Business & Economy

VSECU data for 85,000 customers ends up in landfill

Officials at VSECU, the state’s largest credit union, have notified consumers that two unencrypted backup data tapes loaded with customer identification information were mistakenly thrown away and ultimately disposed of in a landfill last month.

The data files contained names, Social Security numbers, addresses, driver’s license numbers, financial account information and transaction records for as many as 85,000 credit union customers. The records were from 2002 to 2012. The data has not been compromised, officials say, because the information was not stolen.

Steve Post, the CEO of VSECU, sent notification letters on Wednesday to customers.

The tapes were discovered missing from an off-site storage facility in early September after a routine inventory check. Post said the credit union conducted an internal audit investigation and determined that the data tapes had been inadvertently thrown away and ended up in a landfill. The tapes now covered in garbage, he said, are “irretrievable.”

“The investigation was extensive, there was no indication of a crime, and no indication this information was used and every indication it was thrown out in the trash and is in the landfill,” Post said.

Post says the data has not been stolen and hence there has not been a security breach. “We don’t think of it that way,” he said. “Human error caused this outcome.”

No one yet has complained of data loss, Post said. VSECU is offering a credit monitoring service to all customers for a year.

The credit union contacted the Department of Financial Regulation five days after the problem was discovered. Officials also called the Federal Bureau of Investigation and federal regulators.

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VSECU is taking steps to improve its security procedures. Post said the credit union will ensure in future that all tapes in future are encrypted.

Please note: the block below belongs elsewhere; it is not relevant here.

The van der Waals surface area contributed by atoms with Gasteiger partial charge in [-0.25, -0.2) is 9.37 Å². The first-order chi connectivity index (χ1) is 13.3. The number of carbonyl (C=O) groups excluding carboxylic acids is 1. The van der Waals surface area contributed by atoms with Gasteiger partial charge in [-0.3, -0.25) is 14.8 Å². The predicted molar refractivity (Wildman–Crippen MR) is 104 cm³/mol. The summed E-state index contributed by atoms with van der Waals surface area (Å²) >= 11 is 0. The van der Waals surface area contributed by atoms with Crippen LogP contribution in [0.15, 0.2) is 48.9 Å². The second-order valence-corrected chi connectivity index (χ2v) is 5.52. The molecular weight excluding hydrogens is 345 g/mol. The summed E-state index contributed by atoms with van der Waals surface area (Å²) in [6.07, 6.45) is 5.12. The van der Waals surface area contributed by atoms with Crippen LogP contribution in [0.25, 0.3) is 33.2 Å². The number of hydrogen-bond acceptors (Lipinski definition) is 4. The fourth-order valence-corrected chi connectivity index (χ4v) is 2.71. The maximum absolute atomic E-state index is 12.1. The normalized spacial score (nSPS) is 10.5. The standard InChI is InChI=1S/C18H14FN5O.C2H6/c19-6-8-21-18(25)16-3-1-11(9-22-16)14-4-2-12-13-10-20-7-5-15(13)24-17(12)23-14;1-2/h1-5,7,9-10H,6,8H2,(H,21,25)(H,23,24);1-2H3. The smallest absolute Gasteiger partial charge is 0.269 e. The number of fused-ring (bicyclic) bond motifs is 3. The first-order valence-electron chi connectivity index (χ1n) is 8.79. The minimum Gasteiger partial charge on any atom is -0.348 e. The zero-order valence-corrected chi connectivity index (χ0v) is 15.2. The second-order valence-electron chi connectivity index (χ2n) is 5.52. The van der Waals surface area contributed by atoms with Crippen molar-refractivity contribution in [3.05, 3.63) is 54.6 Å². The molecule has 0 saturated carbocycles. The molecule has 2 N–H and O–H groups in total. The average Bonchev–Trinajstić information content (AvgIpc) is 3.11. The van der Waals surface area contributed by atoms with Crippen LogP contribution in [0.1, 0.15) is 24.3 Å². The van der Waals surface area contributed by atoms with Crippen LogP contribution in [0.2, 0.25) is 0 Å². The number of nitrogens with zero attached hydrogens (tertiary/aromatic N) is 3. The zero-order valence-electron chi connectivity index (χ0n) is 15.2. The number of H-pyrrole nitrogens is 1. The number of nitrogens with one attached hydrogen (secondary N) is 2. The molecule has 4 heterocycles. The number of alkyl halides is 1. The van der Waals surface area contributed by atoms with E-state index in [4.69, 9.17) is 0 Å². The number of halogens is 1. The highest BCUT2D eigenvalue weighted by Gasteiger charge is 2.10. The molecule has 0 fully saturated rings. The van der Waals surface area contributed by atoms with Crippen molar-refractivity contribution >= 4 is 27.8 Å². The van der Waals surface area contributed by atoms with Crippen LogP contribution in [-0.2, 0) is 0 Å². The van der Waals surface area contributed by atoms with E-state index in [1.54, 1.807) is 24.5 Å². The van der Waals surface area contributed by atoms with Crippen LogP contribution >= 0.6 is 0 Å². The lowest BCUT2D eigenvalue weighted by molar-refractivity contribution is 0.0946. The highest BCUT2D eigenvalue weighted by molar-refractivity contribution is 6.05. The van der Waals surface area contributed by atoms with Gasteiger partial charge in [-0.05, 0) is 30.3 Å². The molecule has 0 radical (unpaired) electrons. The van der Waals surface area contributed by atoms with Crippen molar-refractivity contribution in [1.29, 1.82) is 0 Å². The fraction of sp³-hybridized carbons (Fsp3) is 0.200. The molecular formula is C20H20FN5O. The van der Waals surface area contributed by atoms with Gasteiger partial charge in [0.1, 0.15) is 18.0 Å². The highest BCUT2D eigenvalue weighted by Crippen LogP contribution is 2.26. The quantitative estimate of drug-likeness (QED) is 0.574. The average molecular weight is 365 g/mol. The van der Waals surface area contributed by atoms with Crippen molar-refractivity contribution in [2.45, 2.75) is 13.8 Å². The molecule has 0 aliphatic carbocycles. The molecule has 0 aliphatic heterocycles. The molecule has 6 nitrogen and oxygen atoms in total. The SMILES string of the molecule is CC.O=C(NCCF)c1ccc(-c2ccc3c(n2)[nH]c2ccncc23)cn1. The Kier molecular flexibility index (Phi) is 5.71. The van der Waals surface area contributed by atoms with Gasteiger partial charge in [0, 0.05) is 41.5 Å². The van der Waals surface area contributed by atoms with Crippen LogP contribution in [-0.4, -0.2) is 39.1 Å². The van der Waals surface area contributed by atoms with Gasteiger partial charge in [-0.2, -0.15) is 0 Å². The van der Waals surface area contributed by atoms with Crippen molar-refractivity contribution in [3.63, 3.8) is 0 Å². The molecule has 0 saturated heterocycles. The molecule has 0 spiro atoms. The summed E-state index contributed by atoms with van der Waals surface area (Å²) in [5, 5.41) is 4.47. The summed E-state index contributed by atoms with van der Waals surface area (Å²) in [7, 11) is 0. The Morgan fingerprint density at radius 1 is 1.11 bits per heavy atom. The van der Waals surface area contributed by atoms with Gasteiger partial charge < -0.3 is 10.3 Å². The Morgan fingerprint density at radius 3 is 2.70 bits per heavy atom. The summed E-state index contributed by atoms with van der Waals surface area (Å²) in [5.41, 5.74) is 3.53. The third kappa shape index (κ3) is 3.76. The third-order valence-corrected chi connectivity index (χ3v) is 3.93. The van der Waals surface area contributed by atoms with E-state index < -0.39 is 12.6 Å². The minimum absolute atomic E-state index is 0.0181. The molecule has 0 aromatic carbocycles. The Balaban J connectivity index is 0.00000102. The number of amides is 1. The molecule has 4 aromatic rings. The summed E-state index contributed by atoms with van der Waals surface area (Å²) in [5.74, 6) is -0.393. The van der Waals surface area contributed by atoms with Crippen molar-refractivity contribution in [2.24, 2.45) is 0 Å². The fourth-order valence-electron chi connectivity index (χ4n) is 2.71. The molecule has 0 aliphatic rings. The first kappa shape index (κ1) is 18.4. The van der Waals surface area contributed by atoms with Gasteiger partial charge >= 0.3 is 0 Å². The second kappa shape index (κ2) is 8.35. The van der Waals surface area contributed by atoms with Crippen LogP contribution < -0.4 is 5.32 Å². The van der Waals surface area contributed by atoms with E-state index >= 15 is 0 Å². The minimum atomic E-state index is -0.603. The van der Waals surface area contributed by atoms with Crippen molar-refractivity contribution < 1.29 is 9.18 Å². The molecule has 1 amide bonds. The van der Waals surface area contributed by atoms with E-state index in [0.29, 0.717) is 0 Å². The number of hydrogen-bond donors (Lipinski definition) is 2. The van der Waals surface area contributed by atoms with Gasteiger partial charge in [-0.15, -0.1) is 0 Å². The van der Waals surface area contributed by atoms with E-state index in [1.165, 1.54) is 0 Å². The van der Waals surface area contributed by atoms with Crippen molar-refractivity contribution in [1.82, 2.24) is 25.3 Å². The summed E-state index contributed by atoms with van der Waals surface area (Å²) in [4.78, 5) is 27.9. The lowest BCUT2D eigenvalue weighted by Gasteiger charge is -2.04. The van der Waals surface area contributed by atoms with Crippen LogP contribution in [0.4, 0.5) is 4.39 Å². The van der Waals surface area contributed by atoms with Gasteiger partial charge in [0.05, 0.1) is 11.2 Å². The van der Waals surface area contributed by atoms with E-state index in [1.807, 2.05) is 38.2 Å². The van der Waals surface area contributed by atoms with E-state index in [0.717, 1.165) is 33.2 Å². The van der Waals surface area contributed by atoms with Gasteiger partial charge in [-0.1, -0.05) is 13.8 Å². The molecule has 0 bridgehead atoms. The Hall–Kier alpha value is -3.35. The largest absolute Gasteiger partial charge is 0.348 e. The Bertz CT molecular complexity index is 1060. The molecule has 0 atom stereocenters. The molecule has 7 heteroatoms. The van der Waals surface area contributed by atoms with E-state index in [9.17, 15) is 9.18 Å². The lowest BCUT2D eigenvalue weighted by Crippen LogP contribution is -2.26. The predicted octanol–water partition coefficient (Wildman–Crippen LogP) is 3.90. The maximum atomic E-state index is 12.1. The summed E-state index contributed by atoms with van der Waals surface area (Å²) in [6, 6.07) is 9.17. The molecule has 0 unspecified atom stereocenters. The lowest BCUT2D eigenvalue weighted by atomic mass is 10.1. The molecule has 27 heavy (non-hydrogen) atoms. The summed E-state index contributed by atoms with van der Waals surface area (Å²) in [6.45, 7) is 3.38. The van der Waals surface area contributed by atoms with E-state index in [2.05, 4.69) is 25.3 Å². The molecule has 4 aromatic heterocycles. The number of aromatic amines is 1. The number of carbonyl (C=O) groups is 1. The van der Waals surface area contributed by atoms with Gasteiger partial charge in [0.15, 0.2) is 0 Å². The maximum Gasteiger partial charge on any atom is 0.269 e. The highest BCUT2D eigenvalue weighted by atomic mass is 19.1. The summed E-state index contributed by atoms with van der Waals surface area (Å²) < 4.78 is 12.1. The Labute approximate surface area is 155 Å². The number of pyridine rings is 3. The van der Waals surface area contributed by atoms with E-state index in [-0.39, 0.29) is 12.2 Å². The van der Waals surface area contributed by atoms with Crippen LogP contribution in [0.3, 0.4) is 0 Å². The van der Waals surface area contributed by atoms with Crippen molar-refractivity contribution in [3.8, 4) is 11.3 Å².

The credit union has created a temporary call center in anticipation of a large number of queries.

“We are taking a look at every point of operation to ensure this or something like this never happens again,” Post said. “The message for our members is, we want to hear from you. We will take all steps necessary to make sure this never happens again.”

Steve Kimbell, the commissioner of the Department of Financial Regulation, said the credit union was taking appropriate steps to address the security lapse. This is the first time there has been a data lapse financial institution in the two years he’s served as commissioner.

Data breaches at financial institutions fall under the jurisdiction of the Federal Deposit Insurance Corp.

TD Banknorth recently misplaced backup data tapes with personal information from customers in March. The bank notified customers in Maine and New Hampshire earlier this month.

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Anne Galloway

About Anne

Anne Galloway is the founder and editor of VTDigger and the executive director of the Vermont Journalism Trust. Galloway founded VTDigger in 2009 after she was laid off from her position as Sunday editor of the Rutland Herald and Times Argus. VTDigger has grown from a $16,000 a year nonprofit with no employees to a $2 million nonprofit daily news operation with a staff of 25. In 2017, Galloway was a finalist for the Ancil Payne Award for Ethics, the Al Neuharth Innovation in Investigative Journalism Award and the Investigative Reporters and Editors FOIA Award for her investigation into allegations of foreign investor fraud at Jay Peak Resort.

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